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Wednesday, November 29, 2006

Calling all food bloggers!

I don't know how many of you remember or took part in Menu for Hope II, the super-duper, web-based, food bloggers campaign, started by the always energetic Chez Pim, that raised money for UNICEF last year. Either way, I hope you will take part in Menu for Hope III, which launches internationally and all across the Web on 11 December 2006. This year, we are raising money for the United Nations World Food Programme. I can't imagine anything that's more fitting for the festive season than the world's food bloggers raising money to feed the hungry. It's simply perfect.

Here's how the campaign works. If you are a blogger, you'll need to either come up with a cool gift/prize to donate or source one from a generous sponsor. Then inform your regional "host", i.e. the blogger in your region who is consolidating all the various donations from your region. He or she will post what everyone is donating on the 11th. At the same time, you should also post about your donation on the same day.

Here's a list of this year's hosts:
US West Coast: Sam of Becks and Posh
US East Coast: Adam the Amateur Gourmet
US (the rest): Kalyn of Kalyn's Kitchen
Canada: Jasmine of Cardamom Addict
Europe: David Lebovitz of
Latin America: Melissa de Leon of the Cooking Diva
Asia Pacific: Helen of Grab Your Fork

Readers are asked to donate funds in order to get virtual raffle tickets for these prizes; they also get to choose which prizes they want to be in competition for.

This year, by the way, I hear that the prizes are going to be awesome. Rumour has it that a certain Thomas Keller is sponsoring something. (I am so totally bidding on that!)

For more info on how to take part, please go to Pim's blog by clicking here. To steal a famous phrase, help us feed the world this Christmas!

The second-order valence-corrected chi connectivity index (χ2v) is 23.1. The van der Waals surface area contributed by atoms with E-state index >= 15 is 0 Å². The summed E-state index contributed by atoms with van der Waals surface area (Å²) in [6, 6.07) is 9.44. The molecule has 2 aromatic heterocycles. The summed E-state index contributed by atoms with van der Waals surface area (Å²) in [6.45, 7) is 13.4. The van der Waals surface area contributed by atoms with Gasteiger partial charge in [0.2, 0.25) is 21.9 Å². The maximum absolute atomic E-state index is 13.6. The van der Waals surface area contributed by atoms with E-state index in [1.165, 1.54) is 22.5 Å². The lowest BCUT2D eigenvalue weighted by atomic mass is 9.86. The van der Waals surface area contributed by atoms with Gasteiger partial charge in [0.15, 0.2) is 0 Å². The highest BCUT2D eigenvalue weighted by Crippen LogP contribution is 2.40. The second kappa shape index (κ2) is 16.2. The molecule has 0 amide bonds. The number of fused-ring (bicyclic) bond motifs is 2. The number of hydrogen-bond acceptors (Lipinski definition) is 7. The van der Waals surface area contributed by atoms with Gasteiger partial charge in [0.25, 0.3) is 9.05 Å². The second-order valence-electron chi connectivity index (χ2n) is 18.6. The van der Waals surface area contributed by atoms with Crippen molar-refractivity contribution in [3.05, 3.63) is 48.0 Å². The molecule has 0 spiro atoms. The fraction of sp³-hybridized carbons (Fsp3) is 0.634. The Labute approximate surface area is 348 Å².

Monday, November 27, 2006

Sweet and savory pork ribs

It wasn't too long ago that I raved about pork, naming some of my favourite places in town to eat delicious pork dishes. In addition to ordering pork in restaurants, I also like cooking it. When I see some delicious slabs of the "other white meat" in the market or at the butchers, I find it very difficult to resist buying as much as possible. Of course, like most men, I tend to overdo things. I often buy way too much to cook or eat at one sitting, a predicament that S never appreciates. This is particularly bad when I buy cuts that can't keep, like loin. If, however, I've actually used my noggin for once and bought some braising/stewing cuts, then the leftovers can always be frozen or chilled and eaten at a later date.

Some dishes, in fact, taste better the day after they're made. It's simply amazing what sitting in the fridge overnight can do for certain braised foods. Flavours become richer and meats, when reheated, become beautifully tender. One such recipe, that I have just tried, comes from one of my favorite cookbooks, Molly Stevens' All About Braising. I've previously prepared some of Ms Stevens other pig recipes, like her pork loin braised in milk, with consistently outstanding results. So, I was very excited to both make and taste her pork ribs braised in a Vietnamese caramel sauce.

This dish is really easy to make. The only difficult thing is not eating it right away. Ms Stevens recommends refrigerating it for between 1 to 3 days before digging in. My patience only lasted a day. I couldn't help myself; I had to wolf these down for lunch the day after cooking them.